And her image was a familiar one, not just in people's memories (it had been a while since we'd seen her fly), but as an icon, a motif, a talisman for our city. It was possible to source Skywhale keyrings, socks and fridge magnets if you knew where to look (mainly Etsy), and The Canberra Times cartoonist David Pope frequently used her as a symbol that popped up unexpectedly in his works to denote something particularly Canberran.
Her companion, we learned, would be a male figure, carrying several babies, a symbol of nurturing, of engaged fatherhood, of evolution.
Due to fly in March 2020, the Skywhalepapa project was delayed. And by the time Skywhale took her most recent flight, on Canberra Day in March 2020, the pandemic was taking hold and lockdown was just around the corner. There was a large and appreciative crowd there to watch her inflate and drift above us on that chilly morning, and for many, it would be one of the last big gatherings of any kind in the capital.
And now, almost a year later, excitement for the rescheduled launch of Skywhalepapa is building nicely.
"Nature is healing!" wrote one wag early in the year in response to a tweet about the date for his launch. Tickets to see the COVID-restricted launch up close booked out in minutes, twice.
Piccinini herself has been silent in recent months, biding her time until next week's big reveal, but she has, in the meantime, launched a children's book based on the Skywhale's origin story.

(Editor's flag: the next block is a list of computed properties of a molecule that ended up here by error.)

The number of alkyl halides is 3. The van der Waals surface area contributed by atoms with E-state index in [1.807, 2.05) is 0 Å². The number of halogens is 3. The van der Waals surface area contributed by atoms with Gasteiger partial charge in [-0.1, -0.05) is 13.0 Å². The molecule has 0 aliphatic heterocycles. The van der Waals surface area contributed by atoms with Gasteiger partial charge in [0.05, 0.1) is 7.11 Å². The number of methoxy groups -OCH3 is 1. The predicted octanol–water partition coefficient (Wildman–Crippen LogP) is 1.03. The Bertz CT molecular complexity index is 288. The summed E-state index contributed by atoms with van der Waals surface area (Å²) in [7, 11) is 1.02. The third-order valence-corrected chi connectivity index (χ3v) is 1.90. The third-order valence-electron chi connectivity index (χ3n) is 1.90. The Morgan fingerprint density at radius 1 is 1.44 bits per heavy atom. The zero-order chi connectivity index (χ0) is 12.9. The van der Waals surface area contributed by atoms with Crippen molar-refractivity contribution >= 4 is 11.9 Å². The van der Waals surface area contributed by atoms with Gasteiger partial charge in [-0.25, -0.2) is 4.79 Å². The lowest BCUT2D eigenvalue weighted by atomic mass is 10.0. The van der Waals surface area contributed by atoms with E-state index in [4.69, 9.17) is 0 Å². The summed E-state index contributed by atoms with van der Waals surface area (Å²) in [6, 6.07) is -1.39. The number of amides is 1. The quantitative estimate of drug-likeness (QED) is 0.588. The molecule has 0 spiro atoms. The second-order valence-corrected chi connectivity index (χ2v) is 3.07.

Her premise has always been that whales once walked on land; the slow evolution to becoming sea-dwelling mammals could just as easily have gone the other way. What might that look like?
She has maintained that she never aims to shock, only to prompt deeper thought on where we are as a species, and how we fit into different eco-systems.
Over at the National Gallery, director Nick Mitzevich is watching the reactions with interest, while tamping down his own nerves about all the things that can go wrong on the day of Skywhalepapa's maiden flight (at the time of writing, the ACT government had yet to confirm how many people would be allowed to watch the launch up close).
"For me, it's very interesting that in less than a decade, it's become iconic," he says.
"Things generally in society take longer than that."
But we all know there is nothing straightforward about Skywhale. Mitzevich had a hunch, back when the gallery brought the balloon into its collection, that interest had far from waned. It was he who suggested to Piccinini that she create a companion piece.
"She was excited about it. She went away and thought about what it might be," he says.
"And she then decided it should be a set and it should be a family. It played out a bigger story for her.
"We didn't want it to feel like an oddity, we wanted to feel that it was part of a very important Australian artist's body of work. And I think by commissioning the second work, we've had the opportunity to do that. We've spent time building a narrative about how it fits into the artist's practice, where it sits within the things that she wanted to achieve, and how it then interacts with the wider world."
Curator Jaklyn Babington, who has been working closely with Piccinini for the past two years on bringing the commission to fruition, says now is the time to tell that story.
"It really does feel like the right project for this time," she says.
"I feel like it's the kind of awe-inspiring community-building exhibition that we need, and project that we need."
The world has changed considerably since Canberra's centenary, and not just in terms of our attitudes towards challenging art.
"We've grown up a lot in seven years," says Babington.
"Canberra has expanded in all sorts of ways. Culturally we're much more mature, I think."